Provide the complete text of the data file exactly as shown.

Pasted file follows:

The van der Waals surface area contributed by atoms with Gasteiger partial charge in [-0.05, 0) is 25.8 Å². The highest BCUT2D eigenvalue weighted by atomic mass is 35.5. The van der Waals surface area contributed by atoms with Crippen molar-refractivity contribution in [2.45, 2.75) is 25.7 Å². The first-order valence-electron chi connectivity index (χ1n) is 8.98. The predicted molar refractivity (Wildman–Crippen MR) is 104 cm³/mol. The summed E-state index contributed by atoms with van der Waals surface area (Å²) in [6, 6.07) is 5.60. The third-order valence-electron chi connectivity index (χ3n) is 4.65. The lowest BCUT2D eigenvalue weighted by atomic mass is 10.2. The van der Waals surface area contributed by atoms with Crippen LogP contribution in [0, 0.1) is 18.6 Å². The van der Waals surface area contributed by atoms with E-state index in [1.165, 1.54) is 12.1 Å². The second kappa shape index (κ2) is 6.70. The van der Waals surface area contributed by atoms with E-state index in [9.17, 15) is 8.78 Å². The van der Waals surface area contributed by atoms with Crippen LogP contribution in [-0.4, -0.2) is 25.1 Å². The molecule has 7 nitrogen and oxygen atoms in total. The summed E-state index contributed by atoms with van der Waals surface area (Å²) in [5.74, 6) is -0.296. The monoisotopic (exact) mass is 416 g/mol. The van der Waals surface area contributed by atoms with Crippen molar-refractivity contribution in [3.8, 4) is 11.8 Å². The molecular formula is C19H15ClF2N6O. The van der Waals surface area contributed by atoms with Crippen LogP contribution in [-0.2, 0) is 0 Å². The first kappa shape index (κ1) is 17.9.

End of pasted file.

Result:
The van der Waals surface area contributed by atoms with Gasteiger partial charge in [-0.05, 0) is 25.8 Å². The highest BCUT2D eigenvalue weighted by atomic mass is 35.5. The van der Waals surface area contributed by atoms with Crippen molar-refractivity contribution in [2.45, 2.75) is 25.7 Å². The first-order valence-electron chi connectivity index (χ1n) is 8.98. The predicted molar refractivity (Wildman–Crippen MR) is 104 cm³/mol. The summed E-state index contributed by atoms with van der Waals surface area (Å²) in [6, 6.07) is 5.60. The third-order valence-electron chi connectivity index (χ3n) is 4.65. The lowest BCUT2D eigenvalue weighted by atomic mass is 10.2. The van der Waals surface area contributed by atoms with Crippen LogP contribution in [0, 0.1) is 18.6 Å². The van der Waals surface area contributed by atoms with E-state index in [1.165, 1.54) is 12.1 Å². The second kappa shape index (κ2) is 6.70. The van der Waals surface area contributed by atoms with E-state index in [9.17, 15) is 8.78 Å². The van der Waals surface area contributed by atoms with Crippen LogP contribution in [-0.4, -0.2) is 25.1 Å². The molecule has 7 nitrogen and oxygen atoms in total. The summed E-state index contributed by atoms with van der Waals surface area (Å²) in [5.74, 6) is -0.296. The monoisotopic (exact) mass is 416 g/mol. The van der Waals surface area contributed by atoms with Crippen molar-refractivity contribution in [3.8, 4) is 11.8 Å². The molecular formula is C19H15ClF2N6O. The van der Waals surface area contributed by atoms with Crippen LogP contribution in [-0.2, 0) is 0 Å². The first kappa shape index (κ1) is 17.9.